Dr. Bruce Lattyak: Skin cancer prevention and early detection
Special to The Union
Skin cancer is the most commonly diagnosed cancer in the United States, accounting for over half of all cancer cases, according to the American Cancer Society. Furthermore, the incidence of skin cancer is rising dramatically, particularly in California and other sun-drenched states.
Sun exposure and skin complexion
The most common risk factors for developing skin cancer are sun exposure and a fair complexion. Ultraviolet (UV) rays from sun exposure are a major risk for skin cancer as they damage the skin DNA. The two types of UV radiation that penetrate the Earth’s atmosphere and reach the surface are UVA and UVB rays. UVB rays are higher energy and harm the skin DNA more directly than UVA rays and are therefore more likely to cause skin cancer. UVA rays penetrate the skin more deeply and are closely associated with wrinkling, sagging, and premature skin aging. Nonetheless, both UVB and UVA rays are linked to skin cancer. Prolonged cumulative exposure over many years increases the risk of developing skin cancer, as do severe sunburns, particularly when suffered as a child. UV rays are the strongest between 10 am and 4 pm, and during the spring and summer months. UV exposure also increases with altitude and as one gets closer to the equator. Surface reflections can also increase UV exposure, for example water, sand, or snow. The effect of cloud cover on UV radiation is more variable, but it is important to remember that you can still get significant UV ray exposure on a cloudy day. Tanning beds, another source of UV radiation, also increase the risk of cancer.
Anyone can develop skin cancer, regardless of their complexion, race, or ethnicity. However, fair-skinned individuals are at higher risk for skin cancer because they do not produce as much of the pigment melanin, which helps protect skin cells from the damaging effects of UV radiation. While sunburns, especially sunburns in childhood, increase your risk of developing skin cancer, you do not need to have a history of sunburn to get skin cancer. The effect of cumulative exposure is analogous to the correlation between cigarette smoking and lung cancer: the more sun exposure you receive over a lifetime, the greater your risk of developing skin cancer.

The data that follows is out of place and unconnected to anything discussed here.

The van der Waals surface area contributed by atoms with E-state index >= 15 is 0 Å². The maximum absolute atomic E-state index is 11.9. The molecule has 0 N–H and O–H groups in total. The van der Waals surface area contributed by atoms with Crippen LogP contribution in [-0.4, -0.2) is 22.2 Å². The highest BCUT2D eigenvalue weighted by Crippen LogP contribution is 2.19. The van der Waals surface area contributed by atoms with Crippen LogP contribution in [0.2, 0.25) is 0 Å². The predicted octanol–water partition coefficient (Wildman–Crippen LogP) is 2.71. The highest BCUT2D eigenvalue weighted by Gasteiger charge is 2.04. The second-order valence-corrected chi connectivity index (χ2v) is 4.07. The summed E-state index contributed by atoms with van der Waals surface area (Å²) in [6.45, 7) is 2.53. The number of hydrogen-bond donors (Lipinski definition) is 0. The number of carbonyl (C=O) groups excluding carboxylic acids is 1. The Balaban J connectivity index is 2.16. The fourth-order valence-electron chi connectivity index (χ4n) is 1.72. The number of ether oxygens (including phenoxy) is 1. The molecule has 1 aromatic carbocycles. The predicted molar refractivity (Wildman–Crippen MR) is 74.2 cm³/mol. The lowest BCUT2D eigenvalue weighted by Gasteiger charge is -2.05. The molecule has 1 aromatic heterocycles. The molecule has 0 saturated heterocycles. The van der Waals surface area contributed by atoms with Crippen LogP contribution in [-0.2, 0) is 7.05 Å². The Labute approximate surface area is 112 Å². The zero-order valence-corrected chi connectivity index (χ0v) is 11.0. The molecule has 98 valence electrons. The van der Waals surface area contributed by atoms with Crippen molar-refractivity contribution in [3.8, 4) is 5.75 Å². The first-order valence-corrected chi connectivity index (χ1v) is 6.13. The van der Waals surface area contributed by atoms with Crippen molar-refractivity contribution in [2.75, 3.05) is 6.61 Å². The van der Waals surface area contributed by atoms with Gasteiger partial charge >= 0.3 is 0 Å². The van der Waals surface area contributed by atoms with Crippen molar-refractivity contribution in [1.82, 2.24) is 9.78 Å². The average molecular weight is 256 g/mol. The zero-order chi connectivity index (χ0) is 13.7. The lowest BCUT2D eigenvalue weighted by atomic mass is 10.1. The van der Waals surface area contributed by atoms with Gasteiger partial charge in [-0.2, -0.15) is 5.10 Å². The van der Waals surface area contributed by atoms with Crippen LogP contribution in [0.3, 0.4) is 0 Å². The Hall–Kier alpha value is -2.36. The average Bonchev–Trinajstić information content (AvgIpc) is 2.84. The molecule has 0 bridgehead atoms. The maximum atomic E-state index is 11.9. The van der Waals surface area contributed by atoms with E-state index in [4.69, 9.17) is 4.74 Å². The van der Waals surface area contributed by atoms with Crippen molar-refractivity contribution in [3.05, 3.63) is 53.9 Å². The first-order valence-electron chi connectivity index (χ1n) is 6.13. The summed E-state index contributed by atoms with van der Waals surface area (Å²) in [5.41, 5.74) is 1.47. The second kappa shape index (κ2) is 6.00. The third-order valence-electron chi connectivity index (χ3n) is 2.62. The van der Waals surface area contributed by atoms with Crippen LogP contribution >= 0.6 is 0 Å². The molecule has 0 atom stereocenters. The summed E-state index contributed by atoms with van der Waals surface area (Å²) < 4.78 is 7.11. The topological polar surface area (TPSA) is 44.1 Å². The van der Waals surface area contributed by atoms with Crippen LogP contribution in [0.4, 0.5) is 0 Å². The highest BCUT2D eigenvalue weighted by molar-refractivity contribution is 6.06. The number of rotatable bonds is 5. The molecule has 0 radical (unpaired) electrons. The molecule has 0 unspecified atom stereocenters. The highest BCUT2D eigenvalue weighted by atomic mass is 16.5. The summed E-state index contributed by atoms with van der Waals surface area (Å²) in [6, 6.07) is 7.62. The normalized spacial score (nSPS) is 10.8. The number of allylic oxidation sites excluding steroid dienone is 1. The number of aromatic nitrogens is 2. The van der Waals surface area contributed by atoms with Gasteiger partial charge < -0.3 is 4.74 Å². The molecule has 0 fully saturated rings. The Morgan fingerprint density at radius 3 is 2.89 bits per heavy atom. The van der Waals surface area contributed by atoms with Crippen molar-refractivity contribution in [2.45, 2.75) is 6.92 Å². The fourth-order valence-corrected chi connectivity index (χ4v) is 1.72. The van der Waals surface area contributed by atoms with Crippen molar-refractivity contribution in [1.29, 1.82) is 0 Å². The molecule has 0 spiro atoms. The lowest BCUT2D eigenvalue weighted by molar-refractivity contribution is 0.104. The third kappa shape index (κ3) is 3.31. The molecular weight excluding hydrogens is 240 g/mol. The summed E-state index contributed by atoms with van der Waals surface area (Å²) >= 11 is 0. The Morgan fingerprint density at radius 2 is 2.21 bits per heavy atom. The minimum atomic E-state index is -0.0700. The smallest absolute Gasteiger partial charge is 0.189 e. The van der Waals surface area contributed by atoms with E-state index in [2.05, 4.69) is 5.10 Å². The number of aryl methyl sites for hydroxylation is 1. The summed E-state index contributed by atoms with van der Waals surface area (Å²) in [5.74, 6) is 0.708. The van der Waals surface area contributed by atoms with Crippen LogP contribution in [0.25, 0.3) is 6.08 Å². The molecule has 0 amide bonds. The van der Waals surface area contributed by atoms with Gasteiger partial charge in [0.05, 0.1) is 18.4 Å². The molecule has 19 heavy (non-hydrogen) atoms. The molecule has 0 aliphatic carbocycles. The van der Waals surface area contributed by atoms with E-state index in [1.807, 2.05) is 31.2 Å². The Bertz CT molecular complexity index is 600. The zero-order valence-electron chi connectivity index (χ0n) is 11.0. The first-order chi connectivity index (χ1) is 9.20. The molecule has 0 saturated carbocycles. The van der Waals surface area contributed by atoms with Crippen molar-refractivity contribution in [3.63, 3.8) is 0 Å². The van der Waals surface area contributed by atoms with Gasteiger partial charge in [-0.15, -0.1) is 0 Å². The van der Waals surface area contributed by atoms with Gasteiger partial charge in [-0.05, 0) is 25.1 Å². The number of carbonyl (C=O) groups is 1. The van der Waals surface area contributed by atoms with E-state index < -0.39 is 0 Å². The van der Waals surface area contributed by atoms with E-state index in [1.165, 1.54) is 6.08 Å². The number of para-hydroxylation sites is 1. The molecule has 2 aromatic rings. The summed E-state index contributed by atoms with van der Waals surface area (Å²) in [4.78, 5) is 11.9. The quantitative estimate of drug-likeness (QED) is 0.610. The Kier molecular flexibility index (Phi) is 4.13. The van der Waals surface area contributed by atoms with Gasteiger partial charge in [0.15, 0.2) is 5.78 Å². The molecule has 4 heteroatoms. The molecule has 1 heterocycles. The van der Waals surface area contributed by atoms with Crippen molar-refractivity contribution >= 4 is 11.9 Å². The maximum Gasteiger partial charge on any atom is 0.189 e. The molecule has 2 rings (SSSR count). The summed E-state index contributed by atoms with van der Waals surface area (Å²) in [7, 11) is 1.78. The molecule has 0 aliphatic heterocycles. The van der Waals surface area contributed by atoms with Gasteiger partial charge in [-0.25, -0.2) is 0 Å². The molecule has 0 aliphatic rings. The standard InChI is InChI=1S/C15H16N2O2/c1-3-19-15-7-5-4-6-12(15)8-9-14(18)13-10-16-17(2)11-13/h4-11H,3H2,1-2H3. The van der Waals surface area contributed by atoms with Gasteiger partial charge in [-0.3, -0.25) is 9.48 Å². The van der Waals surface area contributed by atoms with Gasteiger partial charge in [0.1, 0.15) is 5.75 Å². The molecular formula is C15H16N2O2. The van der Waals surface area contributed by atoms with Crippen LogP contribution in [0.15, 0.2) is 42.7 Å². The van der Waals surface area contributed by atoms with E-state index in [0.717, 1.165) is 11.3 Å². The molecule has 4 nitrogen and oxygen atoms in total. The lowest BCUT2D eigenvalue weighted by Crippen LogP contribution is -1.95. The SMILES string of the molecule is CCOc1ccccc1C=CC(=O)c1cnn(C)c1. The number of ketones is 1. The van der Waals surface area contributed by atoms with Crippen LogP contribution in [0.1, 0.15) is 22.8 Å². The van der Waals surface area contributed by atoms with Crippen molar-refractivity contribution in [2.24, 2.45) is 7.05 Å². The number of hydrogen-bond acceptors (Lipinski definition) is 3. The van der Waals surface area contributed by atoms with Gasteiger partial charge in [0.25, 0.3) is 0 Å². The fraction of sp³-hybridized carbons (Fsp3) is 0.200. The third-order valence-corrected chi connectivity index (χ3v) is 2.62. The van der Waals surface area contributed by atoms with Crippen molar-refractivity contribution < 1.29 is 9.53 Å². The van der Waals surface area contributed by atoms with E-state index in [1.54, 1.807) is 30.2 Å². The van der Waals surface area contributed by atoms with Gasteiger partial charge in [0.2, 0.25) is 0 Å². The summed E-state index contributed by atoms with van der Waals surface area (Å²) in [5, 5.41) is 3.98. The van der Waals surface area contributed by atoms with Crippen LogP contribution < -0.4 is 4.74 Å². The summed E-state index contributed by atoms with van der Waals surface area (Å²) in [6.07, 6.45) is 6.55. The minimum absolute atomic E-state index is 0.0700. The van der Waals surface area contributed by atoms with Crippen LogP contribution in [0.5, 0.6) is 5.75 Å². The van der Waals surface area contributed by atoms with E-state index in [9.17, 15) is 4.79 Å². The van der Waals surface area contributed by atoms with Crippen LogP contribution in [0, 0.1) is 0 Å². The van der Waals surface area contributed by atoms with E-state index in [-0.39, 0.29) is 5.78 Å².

Other risk factors
Aside from sun exposure and skin complexion, the following are important risk factors for developing skin cancer:
Personal history of skin cancer
Family history of skin cancer
Having several, irregular, or large moles
Use of tanning beds
History of organ transplant
Medications that suppress the immune system or increase sensitivity to light
Certain autoimmune diseases e.g. lupus
Certain inherited conditions e.g. xeroderma pigmentosum, albinism
Medical conditions that suppress the immune system e.g. HIV disease/AIDS
History of certain types of HPV infection (warts)
Skin Cancer Prevention
Because Nevada County residents enjoy abundant sunshine at considerable altitude, mild weather, and a year-round outdoor lifestyle, we are at particularly high risk for developing skin cancer. Here are some ways to decrease this risk:
Limit prolonged sun exposure between 10 am and 4 pm. Try scheduling routine activities such as golf or tennis in the early morning or late afternoon. Even if you’re just walking down the street or jogging in the park, seek shade whenever possible.
Wear a wide-brimmed hat. The hat should provide shade to the nose, ears, and neck. Baseball caps may protect the scalp and face but they leave the ears and back of the neck exposed.
Use sunscreen every day and reapply liberally, especially after swimming or exercising, and teach your children the same habits. Make it part of your daily routine, like brushing your teeth. Look for an SPF rating of at least 15 for everyday use, and use cosmetics that contain sunscreen. If you are planning to be in direct sunlight for more than a few minutes or if you have any of the above risk factors for skin cancer, use a sunscreen with an SPF rating of at least 30 (blocks 97 percent of UVB rays), especially if engaging in water or snow activities.
Wear UV filtering sunglasses.
Wear UPF rated sun-protective clothing, preferably with a rating of 30 or higher.
Avoid the use of tanning beds.
Perform monthly self skin exams
There are 2 broad categories of sunscreens: physical and chemical. Physical sunscreens, otherwise known as sunblocks, contain zinc oxide and/or titanium dioxide. They protect your skin by deflecting or blocking UV rays. Physical sunscreens are effective against the entire spectrum of both UVB and UVA rays.
Chemical sunscreens include many ingredients with those hard-to-remember names (e.g. octocrylene, avobenzone, octinoxate etc…); they work by absorbing UV rays. Most individual chemical sunscreens are only effective against a narrow spectrum of either UVB or UVA rays, therefore they are often combined to achieve broad spectrum protection. The main advantage of chemical sunscreens is that they tend to be easier to apply and blend in to the skin without a visible film or residue. However, chemical sunscreens are more likely to irritate sensitive skin and may cause allergic reactions, and some may generate free radicals that can lead to skin damage and premature aging. Also, it is important to remember that chemical sunscreens take about 20 minutes to be effective after applying.